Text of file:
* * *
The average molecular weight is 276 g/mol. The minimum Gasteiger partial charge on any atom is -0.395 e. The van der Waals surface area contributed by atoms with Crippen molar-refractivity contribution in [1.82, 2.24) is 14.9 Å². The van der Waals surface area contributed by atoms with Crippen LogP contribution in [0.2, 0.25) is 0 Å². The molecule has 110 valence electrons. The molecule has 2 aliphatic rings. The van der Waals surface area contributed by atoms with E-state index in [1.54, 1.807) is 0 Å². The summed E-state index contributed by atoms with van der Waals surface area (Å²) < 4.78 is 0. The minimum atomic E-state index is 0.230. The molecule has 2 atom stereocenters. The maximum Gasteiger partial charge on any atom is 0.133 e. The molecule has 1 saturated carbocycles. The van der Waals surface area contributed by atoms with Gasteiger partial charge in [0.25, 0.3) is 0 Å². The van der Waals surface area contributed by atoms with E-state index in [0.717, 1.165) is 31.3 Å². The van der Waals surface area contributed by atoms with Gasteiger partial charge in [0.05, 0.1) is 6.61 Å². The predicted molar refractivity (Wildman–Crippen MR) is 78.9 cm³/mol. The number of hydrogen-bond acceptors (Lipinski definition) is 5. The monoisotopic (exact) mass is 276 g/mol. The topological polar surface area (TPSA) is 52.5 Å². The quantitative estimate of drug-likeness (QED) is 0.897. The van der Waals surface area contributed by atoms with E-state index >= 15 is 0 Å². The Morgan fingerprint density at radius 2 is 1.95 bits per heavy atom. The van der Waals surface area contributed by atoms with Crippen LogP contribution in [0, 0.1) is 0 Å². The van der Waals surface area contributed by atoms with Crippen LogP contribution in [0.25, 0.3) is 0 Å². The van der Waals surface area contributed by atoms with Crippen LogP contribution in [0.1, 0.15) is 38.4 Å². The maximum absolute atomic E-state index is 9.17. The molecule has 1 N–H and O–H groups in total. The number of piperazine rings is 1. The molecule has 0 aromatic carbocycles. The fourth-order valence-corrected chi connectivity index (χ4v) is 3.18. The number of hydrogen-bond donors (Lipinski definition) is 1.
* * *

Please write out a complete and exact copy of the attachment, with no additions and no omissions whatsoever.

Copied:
The average molecular weight is 276 g/mol. The minimum Gasteiger partial charge on any atom is -0.395 e. The van der Waals surface area contributed by atoms with Crippen molar-refractivity contribution in [1.82, 2.24) is 14.9 Å². The van der Waals surface area contributed by atoms with Crippen LogP contribution in [0.2, 0.25) is 0 Å². The molecule has 110 valence electrons. The molecule has 2 aliphatic rings. The van der Waals surface area contributed by atoms with E-state index in [1.54, 1.807) is 0 Å². The summed E-state index contributed by atoms with van der Waals surface area (Å²) < 4.78 is 0. The minimum atomic E-state index is 0.230. The molecule has 2 atom stereocenters. The maximum Gasteiger partial charge on any atom is 0.133 e. The molecule has 1 saturated carbocycles. The van der Waals surface area contributed by atoms with Gasteiger partial charge in [0.25, 0.3) is 0 Å². The van der Waals surface area contributed by atoms with E-state index in [0.717, 1.165) is 31.3 Å². The van der Waals surface area contributed by atoms with Gasteiger partial charge in [0.05, 0.1) is 6.61 Å². The predicted molar refractivity (Wildman–Crippen MR) is 78.9 cm³/mol. The number of hydrogen-bond acceptors (Lipinski definition) is 5. The monoisotopic (exact) mass is 276 g/mol. The topological polar surface area (TPSA) is 52.5 Å². The quantitative estimate of drug-likeness (QED) is 0.897. The van der Waals surface area contributed by atoms with E-state index >= 15 is 0 Å². The Morgan fingerprint density at radius 2 is 1.95 bits per heavy atom. The van der Waals surface area contributed by atoms with Crippen LogP contribution in [0, 0.1) is 0 Å². The van der Waals surface area contributed by atoms with Crippen LogP contribution in [0.25, 0.3) is 0 Å². The van der Waals surface area contributed by atoms with Crippen LogP contribution in [0.1, 0.15) is 38.4 Å². The maximum absolute atomic E-state index is 9.17. The molecule has 1 N–H and O–H groups in total. The number of piperazine rings is 1. The molecule has 0 aromatic carbocycles. The fourth-order valence-corrected chi connectivity index (χ4v) is 3.18. The number of hydrogen-bond donors (Lipinski definition) is 1.